About Getting Saggy-Baggy

If you ask your doc why your muscles aren’t what they used to be, you’ll hear talk about getting old. Same with asking about the rapid onset of wrinkles. And why your brain hiccups at the most inopportune times? Same answer.

Nobody wants to hear that “getting old” business–especially when the candles on your birthday cake aren’t even close to setting off the fire alarm. Worse, while it’s an easy answer, there are better, more solid answers.

And even if “getting older” has the ring of truth to it, the implication that nothing can be done to even slow the runaway train, let alone reverse it, is wrong.

So, what could be going on? The most likely cause of sagging, even disappearing, muscles (etc.) is a lack of protein. Either you don’t eat enough protein or your body can’t digest protein.

Not getting enough protein is easy to fix. It can mean big-time changes in your diet, but it’s not hard.

But you have to be able to digest the protein you eat, and that requires a healthy digestive system. Unfortunately, many of us can’t meet that basic requirement.

Why is that a big deal? Digesting protein creates the amino acids our bodies need for tip-top health, and the aminos create the custom-fit enzymes that keep things perking right along. Interrupting that magical sequence leads to disaster.

What whacks the digestive system?

• Low stomach acid, which I wrote about last week, makes it impossible to digest protein.

• Adrenal problems put us at risk, too. Same with thyroid problems. Any endocrine problem, in fact.

• Then there’s fluoride–from fluoridated water, toothpaste, agricultural sprays and fluoride-based medications such as Cipro and most antidepressants. Fluoride is really hard on digestion.

• Bariatric surgery, the much-touted weight-loss surgery, guarantees you’ll never digest protein again. With reduced food portions, you can’t get enough protein, plus you can no longer digest the protein you do get.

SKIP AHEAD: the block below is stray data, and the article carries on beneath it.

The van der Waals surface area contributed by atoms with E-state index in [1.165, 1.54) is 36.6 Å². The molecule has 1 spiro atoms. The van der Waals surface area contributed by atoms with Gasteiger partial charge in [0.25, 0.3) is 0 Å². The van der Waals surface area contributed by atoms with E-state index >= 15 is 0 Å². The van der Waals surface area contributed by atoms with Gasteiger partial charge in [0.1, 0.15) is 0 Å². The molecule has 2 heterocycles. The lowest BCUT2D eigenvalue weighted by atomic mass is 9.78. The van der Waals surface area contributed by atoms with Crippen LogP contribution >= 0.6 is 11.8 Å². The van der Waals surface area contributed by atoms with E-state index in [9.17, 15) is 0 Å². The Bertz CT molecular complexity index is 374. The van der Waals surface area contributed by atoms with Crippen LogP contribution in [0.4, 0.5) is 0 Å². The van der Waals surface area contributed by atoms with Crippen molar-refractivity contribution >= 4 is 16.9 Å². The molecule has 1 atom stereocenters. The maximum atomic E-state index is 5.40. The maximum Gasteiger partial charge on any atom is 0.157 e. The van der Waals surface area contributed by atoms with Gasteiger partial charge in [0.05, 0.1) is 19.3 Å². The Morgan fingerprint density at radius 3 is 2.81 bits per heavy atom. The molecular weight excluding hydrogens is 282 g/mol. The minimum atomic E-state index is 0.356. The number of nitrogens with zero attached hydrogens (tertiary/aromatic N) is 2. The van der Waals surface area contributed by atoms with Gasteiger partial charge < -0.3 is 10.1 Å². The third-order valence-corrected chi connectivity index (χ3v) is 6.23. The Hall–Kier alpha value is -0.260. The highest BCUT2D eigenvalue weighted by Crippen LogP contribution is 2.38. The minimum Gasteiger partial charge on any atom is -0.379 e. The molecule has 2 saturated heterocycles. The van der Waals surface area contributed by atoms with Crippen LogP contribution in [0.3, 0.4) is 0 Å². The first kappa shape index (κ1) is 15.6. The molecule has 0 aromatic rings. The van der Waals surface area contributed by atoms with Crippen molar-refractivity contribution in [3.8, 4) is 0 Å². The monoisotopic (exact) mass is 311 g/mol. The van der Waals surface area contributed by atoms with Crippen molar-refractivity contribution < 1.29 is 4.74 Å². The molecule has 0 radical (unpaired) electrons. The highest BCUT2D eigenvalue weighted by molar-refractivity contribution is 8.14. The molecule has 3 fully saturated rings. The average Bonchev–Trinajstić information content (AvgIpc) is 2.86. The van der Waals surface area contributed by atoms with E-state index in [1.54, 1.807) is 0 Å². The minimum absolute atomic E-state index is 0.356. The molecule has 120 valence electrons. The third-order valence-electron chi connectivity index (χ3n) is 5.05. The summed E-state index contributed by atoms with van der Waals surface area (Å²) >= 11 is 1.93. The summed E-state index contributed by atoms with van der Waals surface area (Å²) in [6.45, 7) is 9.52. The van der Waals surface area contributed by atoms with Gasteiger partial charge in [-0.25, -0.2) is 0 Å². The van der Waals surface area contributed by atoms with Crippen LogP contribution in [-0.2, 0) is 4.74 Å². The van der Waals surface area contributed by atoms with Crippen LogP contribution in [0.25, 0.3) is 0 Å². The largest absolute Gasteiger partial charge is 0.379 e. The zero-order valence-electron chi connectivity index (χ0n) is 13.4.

• Antacids get into the game, too, because you need sufficient stomach acid to digest protein. In fact, your stomach needs a pH level lower than three to get the job done. And all the testing strips in the world won’t reveal the truth about stomach acid levels.

How you got into trouble, though, isn’t nearly as important as what you’re going to do about it.

A troubled digestive system can’t fix itself. You have to step in and help–unless you want to continue down the slippery slope to such things as atrial fibrillation (and other heart issues), interstitial cystitis, COPD, asthma, liver problems, kidney disease, cancer, etc.

Medicine isn’t the answer. In fact, standard medical treatment makes digestion problems worse. Medicine’s approach to digestive woes is based a one-size-fits-all belief, but people are never one-size-fits-all.

You’ve probably heard about fingerprints being unique, but that’s only the tip of the iceberg. Do you know, for instance, that everybody has their own unique, identifiable, electrical frequency? Spooky, eh?

We’re all unique. Does this suggest we have no road map or set of directions to guide us? Fortunately, no.

Our symptoms are eager, even pushy, about guiding us. To get the help they need, our bodies talk to us nonstop.

But we’re never told there’s a reason for all this chatter, and we overlook some symptoms, such as heels full of tough skin. We may not even realize our body is asking for help.

But whether our symptoms are small or attention-getting, we don’t get to decide that some are important and others aren’t. To get good results, we go step-by-step, fixing symptoms all along the way.

My Moving to Health program teaches this symptom-based approach: Learning, one step at a time, how things are supposed to work, what symptoms tell you which body parts are going off the tracks and what self-help options (nutrition, exercise, diet, etc.) could help. Your uniqueness determines which ones are for you–unique solutions for unique people.

Using your symptoms as a guide, my information tells you what can you move to health. Yes, it requires some effort, but so does everything else that’s wonderful.

God is good,
Bette Dowdell

About the author: Bette is all about determination. A drunk driver smashed into her parents’ car, and she ended up with a concussion, which caused a concussion, when she was a baby. The concussion put her endocrine system (the thyroid and the rest of the gang) pretty much out of business. Well, that system controls all of health, life was a mess, but doctors didn’t help. So, she got her Oh-Yeah! attitude in gear and researched her way out. Along the way, her fascination with how our bodies work grew, and grew, and grew, so Bette’s still researching. Subscribe to her free health e-mails at https://TooPoopedToParticipate.com


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